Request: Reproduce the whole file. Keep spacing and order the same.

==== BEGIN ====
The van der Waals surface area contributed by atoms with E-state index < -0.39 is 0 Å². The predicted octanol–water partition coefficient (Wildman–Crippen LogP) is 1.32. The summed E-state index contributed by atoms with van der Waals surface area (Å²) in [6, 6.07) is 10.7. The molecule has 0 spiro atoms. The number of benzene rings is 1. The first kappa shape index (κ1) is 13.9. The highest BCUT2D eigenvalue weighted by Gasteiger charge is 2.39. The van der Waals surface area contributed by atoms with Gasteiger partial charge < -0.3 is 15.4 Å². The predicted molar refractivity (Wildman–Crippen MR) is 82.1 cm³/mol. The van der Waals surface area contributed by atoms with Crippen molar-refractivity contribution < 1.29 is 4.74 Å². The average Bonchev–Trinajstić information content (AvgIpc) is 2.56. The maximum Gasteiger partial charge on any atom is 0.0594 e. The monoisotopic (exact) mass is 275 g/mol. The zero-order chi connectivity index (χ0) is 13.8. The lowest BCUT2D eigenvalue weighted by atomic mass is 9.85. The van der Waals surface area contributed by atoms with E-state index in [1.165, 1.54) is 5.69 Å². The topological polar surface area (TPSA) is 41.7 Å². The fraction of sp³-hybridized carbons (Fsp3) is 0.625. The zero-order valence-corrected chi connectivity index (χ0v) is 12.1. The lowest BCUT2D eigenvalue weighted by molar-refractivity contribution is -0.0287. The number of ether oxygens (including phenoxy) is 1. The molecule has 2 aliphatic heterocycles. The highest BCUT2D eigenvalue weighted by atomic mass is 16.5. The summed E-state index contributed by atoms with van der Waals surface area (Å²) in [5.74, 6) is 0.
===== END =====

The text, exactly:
The van der Waals surface area contributed by atoms with E-state index < -0.39 is 0 Å². The predicted octanol–water partition coefficient (Wildman–Crippen LogP) is 1.32. The summed E-state index contributed by atoms with van der Waals surface area (Å²) in [6, 6.07) is 10.7. The molecule has 0 spiro atoms. The number of benzene rings is 1. The first kappa shape index (κ1) is 13.9. The highest BCUT2D eigenvalue weighted by Gasteiger charge is 2.39. The van der Waals surface area contributed by atoms with Gasteiger partial charge < -0.3 is 15.4 Å². The predicted molar refractivity (Wildman–Crippen MR) is 82.1 cm³/mol. The van der Waals surface area contributed by atoms with Crippen molar-refractivity contribution < 1.29 is 4.74 Å². The average Bonchev–Trinajstić information content (AvgIpc) is 2.56. The maximum Gasteiger partial charge on any atom is 0.0594 e. The monoisotopic (exact) mass is 275 g/mol. The zero-order chi connectivity index (χ0) is 13.8. The lowest BCUT2D eigenvalue weighted by atomic mass is 9.85. The van der Waals surface area contributed by atoms with E-state index in [1.165, 1.54) is 5.69 Å². The topological polar surface area (TPSA) is 41.7 Å². The fraction of sp³-hybridized carbons (Fsp3) is 0.625. The zero-order valence-corrected chi connectivity index (χ0v) is 12.1. The lowest BCUT2D eigenvalue weighted by molar-refractivity contribution is -0.0287. The number of ether oxygens (including phenoxy) is 1. The molecule has 2 aliphatic heterocycles. The highest BCUT2D eigenvalue weighted by atomic mass is 16.5. The summed E-state index contributed by atoms with van der Waals surface area (Å²) in [5.74, 6) is 0.